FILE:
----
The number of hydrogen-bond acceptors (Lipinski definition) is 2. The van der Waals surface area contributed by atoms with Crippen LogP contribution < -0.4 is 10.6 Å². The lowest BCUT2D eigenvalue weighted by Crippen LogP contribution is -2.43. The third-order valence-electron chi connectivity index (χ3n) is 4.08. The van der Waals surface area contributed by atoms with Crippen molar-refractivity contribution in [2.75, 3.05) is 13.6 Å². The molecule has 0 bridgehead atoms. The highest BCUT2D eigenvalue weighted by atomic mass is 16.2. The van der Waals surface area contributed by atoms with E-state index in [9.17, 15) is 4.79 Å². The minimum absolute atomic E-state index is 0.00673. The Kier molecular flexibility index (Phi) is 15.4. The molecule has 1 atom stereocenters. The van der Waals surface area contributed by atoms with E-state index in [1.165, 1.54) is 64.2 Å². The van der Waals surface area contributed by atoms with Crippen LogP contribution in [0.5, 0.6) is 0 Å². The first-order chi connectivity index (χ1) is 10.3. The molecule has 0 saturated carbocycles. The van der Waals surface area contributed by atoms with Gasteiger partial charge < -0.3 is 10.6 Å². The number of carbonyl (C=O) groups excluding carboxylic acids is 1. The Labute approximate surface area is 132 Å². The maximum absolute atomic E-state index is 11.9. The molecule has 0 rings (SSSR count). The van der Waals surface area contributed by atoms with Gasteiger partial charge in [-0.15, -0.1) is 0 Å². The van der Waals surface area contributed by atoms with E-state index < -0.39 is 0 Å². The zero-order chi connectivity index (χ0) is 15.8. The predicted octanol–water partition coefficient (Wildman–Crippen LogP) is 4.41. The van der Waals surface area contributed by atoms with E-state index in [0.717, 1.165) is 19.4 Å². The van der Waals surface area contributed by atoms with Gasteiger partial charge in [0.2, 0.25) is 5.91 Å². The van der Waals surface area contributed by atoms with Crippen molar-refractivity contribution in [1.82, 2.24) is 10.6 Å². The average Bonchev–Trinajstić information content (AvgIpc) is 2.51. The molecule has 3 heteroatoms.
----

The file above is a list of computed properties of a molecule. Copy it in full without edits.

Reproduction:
The number of hydrogen-bond acceptors (Lipinski definition) is 2. The van der Waals surface area contributed by atoms with Crippen LogP contribution < -0.4 is 10.6 Å². The lowest BCUT2D eigenvalue weighted by Crippen LogP contribution is -2.43. The third-order valence-electron chi connectivity index (χ3n) is 4.08. The van der Waals surface area contributed by atoms with Crippen molar-refractivity contribution in [2.75, 3.05) is 13.6 Å². The molecule has 0 bridgehead atoms. The highest BCUT2D eigenvalue weighted by atomic mass is 16.2. The van der Waals surface area contributed by atoms with E-state index in [9.17, 15) is 4.79 Å². The minimum absolute atomic E-state index is 0.00673. The Kier molecular flexibility index (Phi) is 15.4. The molecule has 1 atom stereocenters. The van der Waals surface area contributed by atoms with E-state index in [1.165, 1.54) is 64.2 Å². The van der Waals surface area contributed by atoms with Crippen LogP contribution in [0.5, 0.6) is 0 Å². The first-order chi connectivity index (χ1) is 10.3. The molecule has 0 saturated carbocycles. The van der Waals surface area contributed by atoms with Gasteiger partial charge < -0.3 is 10.6 Å². The number of carbonyl (C=O) groups excluding carboxylic acids is 1. The Labute approximate surface area is 132 Å². The maximum absolute atomic E-state index is 11.9. The molecule has 0 rings (SSSR count). The van der Waals surface area contributed by atoms with Gasteiger partial charge in [-0.15, -0.1) is 0 Å². The van der Waals surface area contributed by atoms with E-state index < -0.39 is 0 Å². The zero-order chi connectivity index (χ0) is 15.8. The predicted octanol–water partition coefficient (Wildman–Crippen LogP) is 4.41. The van der Waals surface area contributed by atoms with E-state index in [0.717, 1.165) is 19.4 Å². The van der Waals surface area contributed by atoms with Gasteiger partial charge in [0.2, 0.25) is 5.91 Å². The van der Waals surface area contributed by atoms with Crippen molar-refractivity contribution in [1.82, 2.24) is 10.6 Å². The average Bonchev–Trinajstić information content (AvgIpc) is 2.51. The molecule has 3 heteroatoms.